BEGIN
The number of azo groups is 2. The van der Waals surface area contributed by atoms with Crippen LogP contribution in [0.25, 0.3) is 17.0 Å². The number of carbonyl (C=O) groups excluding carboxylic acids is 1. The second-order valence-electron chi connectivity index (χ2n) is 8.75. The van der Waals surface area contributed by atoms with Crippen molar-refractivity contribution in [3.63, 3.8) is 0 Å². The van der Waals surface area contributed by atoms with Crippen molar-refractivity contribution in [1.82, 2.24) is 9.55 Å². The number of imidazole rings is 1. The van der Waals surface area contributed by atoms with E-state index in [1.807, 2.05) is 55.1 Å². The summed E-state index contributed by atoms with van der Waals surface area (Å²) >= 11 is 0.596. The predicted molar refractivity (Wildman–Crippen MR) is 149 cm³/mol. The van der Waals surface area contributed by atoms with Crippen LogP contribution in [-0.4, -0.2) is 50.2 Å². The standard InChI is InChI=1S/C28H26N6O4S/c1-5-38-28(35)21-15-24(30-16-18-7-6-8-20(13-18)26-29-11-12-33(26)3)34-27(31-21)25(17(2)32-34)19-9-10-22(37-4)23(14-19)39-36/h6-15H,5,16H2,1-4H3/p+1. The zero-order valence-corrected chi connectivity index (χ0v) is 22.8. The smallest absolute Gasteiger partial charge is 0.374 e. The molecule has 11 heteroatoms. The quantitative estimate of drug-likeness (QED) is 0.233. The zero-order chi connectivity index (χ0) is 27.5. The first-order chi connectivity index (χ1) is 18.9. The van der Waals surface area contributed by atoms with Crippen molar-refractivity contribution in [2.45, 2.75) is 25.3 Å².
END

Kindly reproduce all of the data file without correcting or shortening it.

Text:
The number of azo groups is 2. The van der Waals surface area contributed by atoms with Crippen LogP contribution in [0.25, 0.3) is 17.0 Å². The number of carbonyl (C=O) groups excluding carboxylic acids is 1. The second-order valence-electron chi connectivity index (χ2n) is 8.75. The van der Waals surface area contributed by atoms with Crippen molar-refractivity contribution in [3.63, 3.8) is 0 Å². The van der Waals surface area contributed by atoms with Crippen molar-refractivity contribution in [1.82, 2.24) is 9.55 Å². The number of imidazole rings is 1. The van der Waals surface area contributed by atoms with E-state index in [1.807, 2.05) is 55.1 Å². The summed E-state index contributed by atoms with van der Waals surface area (Å²) >= 11 is 0.596. The predicted molar refractivity (Wildman–Crippen MR) is 149 cm³/mol. The van der Waals surface area contributed by atoms with Crippen LogP contribution in [-0.4, -0.2) is 50.2 Å². The standard InChI is InChI=1S/C28H26N6O4S/c1-5-38-28(35)21-15-24(30-16-18-7-6-8-20(13-18)26-29-11-12-33(26)3)34-27(31-21)25(17(2)32-34)19-9-10-22(37-4)23(14-19)39-36/h6-15H,5,16H2,1-4H3/p+1. The zero-order valence-corrected chi connectivity index (χ0v) is 22.8. The smallest absolute Gasteiger partial charge is 0.374 e. The molecule has 11 heteroatoms. The quantitative estimate of drug-likeness (QED) is 0.233. The zero-order chi connectivity index (χ0) is 27.5. The first-order chi connectivity index (χ1) is 18.9. The van der Waals surface area contributed by atoms with Crippen molar-refractivity contribution in [2.45, 2.75) is 25.3 Å².